Wednesday night's dispiriting disaster against the Reds was Arizona's third defeat in a row, and as a result, we are now enjoying the return of Tankapalooza 2010 - the Diamondbacks' quest for the best available draft pick next June. Having locked down the #7 choice with the return of Barret Loux to his natural environment, that loss also gave Arizona sole possession of the third-worst record in the majors, which is were they currently stand after the Reds completed the sweep on Thursday.
With 22 of our next 25 match-ups being against teams currently above .500, it might be a while till the team posts a three-game wnning streak, retiring Tankapalooza again. So, after the jump, we'll take a look in more depth at the current standings: what makes a "bad" team, and where might Arizona end up?
To start, I should explain the less-obvious columns in the table above. RS + RA are Runs Scored and Runs Allowed. SOS is Strength of Schedule, compared to average. Pyth is the expected record, based on RS and RA. And the last seven columns are the record in Extra Inning games, games decided by one run, against opponents with winning records, teams with losing records, and over the last ten, twenty and thirty contests played. Can I just take a moment to say I love baseball-reference.com? Thank you.
Let's look at the teams ahead of Arizona. Boy, the Pirates suck, don't they? On pace for 108 losses, and they're "lucky" to be at that - based on the runs scored/allowed, they're scheduled to go 47-115, and based on their recent run, that would be more likely. This will happen when you are 6-30 in games decided by five or more runs, including a twenty-run thumping. On the other hand, the Orioles are now performing well under new manager Buck Showalter, who has led them to a 11-6 record - the Twins are the only AL team doing better since he took over. Blah-smalllsamplesize-blah, but it seems a new manager can make a difference. Just not in Arizona...
The Diamondbacks are currently 6 1/2 better than the Pirates, and four ahead of the Orioles, a gap which will be difficult to close, unless Baltimore continue on their current tear. However, only six@ games cover third and ninth place, so there's still scope for a lot of shuffling between now and the end of the season. Rising up the charts with a bullet are the Cubs, who have lost 18 of their past 22 as Pinella's last season winds down. But Lou's experienced, and that's what matters, isn't it? Seems likely that his parting gift to whoever replaces him at Wrigley, will be a nice, high draft-pick in 2011. The Indians, with two wins in their last ten, are also moving up fast.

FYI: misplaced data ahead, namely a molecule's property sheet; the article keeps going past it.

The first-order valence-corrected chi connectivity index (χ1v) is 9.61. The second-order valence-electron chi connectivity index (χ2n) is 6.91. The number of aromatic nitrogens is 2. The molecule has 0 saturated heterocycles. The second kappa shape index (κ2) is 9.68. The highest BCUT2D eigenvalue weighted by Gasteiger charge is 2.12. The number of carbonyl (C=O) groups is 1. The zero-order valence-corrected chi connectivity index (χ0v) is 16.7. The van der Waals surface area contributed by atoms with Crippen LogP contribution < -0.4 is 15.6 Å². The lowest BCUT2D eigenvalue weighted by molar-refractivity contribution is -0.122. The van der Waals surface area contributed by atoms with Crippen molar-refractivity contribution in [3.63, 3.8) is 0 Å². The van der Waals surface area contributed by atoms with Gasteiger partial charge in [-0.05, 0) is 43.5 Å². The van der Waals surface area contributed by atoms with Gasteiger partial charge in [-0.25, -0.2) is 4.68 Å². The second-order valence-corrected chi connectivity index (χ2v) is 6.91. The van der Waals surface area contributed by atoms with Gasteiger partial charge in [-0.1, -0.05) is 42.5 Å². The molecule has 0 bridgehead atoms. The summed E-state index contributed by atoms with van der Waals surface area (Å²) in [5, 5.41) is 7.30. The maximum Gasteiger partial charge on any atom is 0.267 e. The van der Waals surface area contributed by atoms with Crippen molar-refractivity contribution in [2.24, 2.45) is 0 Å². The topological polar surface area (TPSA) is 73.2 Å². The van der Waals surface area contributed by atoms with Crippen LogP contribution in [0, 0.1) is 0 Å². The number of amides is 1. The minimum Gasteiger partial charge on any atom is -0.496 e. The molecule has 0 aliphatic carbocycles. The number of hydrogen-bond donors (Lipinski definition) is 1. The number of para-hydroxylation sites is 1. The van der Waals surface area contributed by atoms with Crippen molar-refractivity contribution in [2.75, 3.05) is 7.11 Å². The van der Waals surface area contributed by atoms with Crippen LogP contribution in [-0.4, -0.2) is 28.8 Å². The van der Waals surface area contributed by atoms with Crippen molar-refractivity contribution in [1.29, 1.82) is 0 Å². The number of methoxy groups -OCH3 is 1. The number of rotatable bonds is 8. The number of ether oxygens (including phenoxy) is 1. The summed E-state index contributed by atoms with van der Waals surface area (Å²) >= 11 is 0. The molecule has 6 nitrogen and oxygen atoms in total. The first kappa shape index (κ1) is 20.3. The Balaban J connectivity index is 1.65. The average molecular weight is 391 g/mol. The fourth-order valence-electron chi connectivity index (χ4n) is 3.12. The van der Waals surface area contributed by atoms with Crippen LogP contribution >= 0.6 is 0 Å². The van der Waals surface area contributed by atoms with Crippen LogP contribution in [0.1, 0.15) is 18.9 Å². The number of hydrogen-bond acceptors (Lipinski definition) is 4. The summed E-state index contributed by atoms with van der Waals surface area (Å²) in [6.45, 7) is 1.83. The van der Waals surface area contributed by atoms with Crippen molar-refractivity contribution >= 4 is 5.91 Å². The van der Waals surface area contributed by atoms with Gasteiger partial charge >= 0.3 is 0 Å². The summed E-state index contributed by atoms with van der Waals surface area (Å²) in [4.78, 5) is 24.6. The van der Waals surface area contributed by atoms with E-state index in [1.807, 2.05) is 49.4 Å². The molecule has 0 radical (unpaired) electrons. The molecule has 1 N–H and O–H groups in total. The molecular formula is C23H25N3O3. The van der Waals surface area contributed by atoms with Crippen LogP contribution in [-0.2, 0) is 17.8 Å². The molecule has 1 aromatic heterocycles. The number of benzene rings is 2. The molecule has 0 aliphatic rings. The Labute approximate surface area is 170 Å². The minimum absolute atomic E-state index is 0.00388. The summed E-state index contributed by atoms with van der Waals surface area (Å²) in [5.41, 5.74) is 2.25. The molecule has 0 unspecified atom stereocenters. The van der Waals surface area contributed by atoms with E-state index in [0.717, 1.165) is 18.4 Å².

Worth spending a paragraph on one-run games. There is little evidence here correlating overall performance to the record in these. The major-league team with the best one-run record is...the Brewers, who are on the chart. The major-league team with the worst one-run record is...the Cubs. Who are also on the chart. Actually, nine of the ten perform worse overall, than their record in one-run games - exactly what you'd expect if one-run game outcomes are random, as teams should cluster around .500. And lo and behold, we see five of the ten teams within three games of even, with two better and three worse.
There's no doubting the weakest division in baseball. Indeed, there may be an arguable case for the NL Central as the worst of all time; I can't think of any other season where the same division had four of the worst ten teams in baseball. And that's despite a relatively easy schedule - wouldn't you fancy your chances playing, as the Brewers have so far, 39 games against the Cubs, Astros and Pirates? In contrast, the struggles of the Orioles make sense when you realize they have faced the Yankees, Rays and Red Sox 36 times to date. They are 11-25 in those match-ups: wonder what our record would be with that schedule?
That said, 85 of our 122 games to date have been against teams above .500, which is more than any other team listed. However, the gap in our winning percentage against winning teams (..365) and losing ones (.432) isn't enormous. As a result, even if we'd played 60 games, like the Mariners, against losing teams, rather than 37, it would be worth little more than one extra victory for the Diamondbacks, assuming our W% remained the same [if you want the math, (60 x .432) + (61 x ..365) = 48.2 wins]. Even as our Pythagorean record shows us as "unlucky," we can't really claim to be the poor victims of cruel misfortune.
As noted above, the schedule doesn't favor Arizona the rest of the way, with only two series - at home against Houston and in Pittsburgh - against losing opponents. Of the 40 games remaining, ten are against first place teams (the Padres and Reds), and we have nine against the Giants, currently in the mix for the NL wild-card. So almost half of remaining contests are likely to be "meaningful" for the opposition - and that's discounting any late push by the Rockies (nine games) and Dodgers (six). The Diamondbacks need to go 16-24 down the stretch to avoid losing a hundred this year. I'm not recommending you bet any important limbs on us managing it.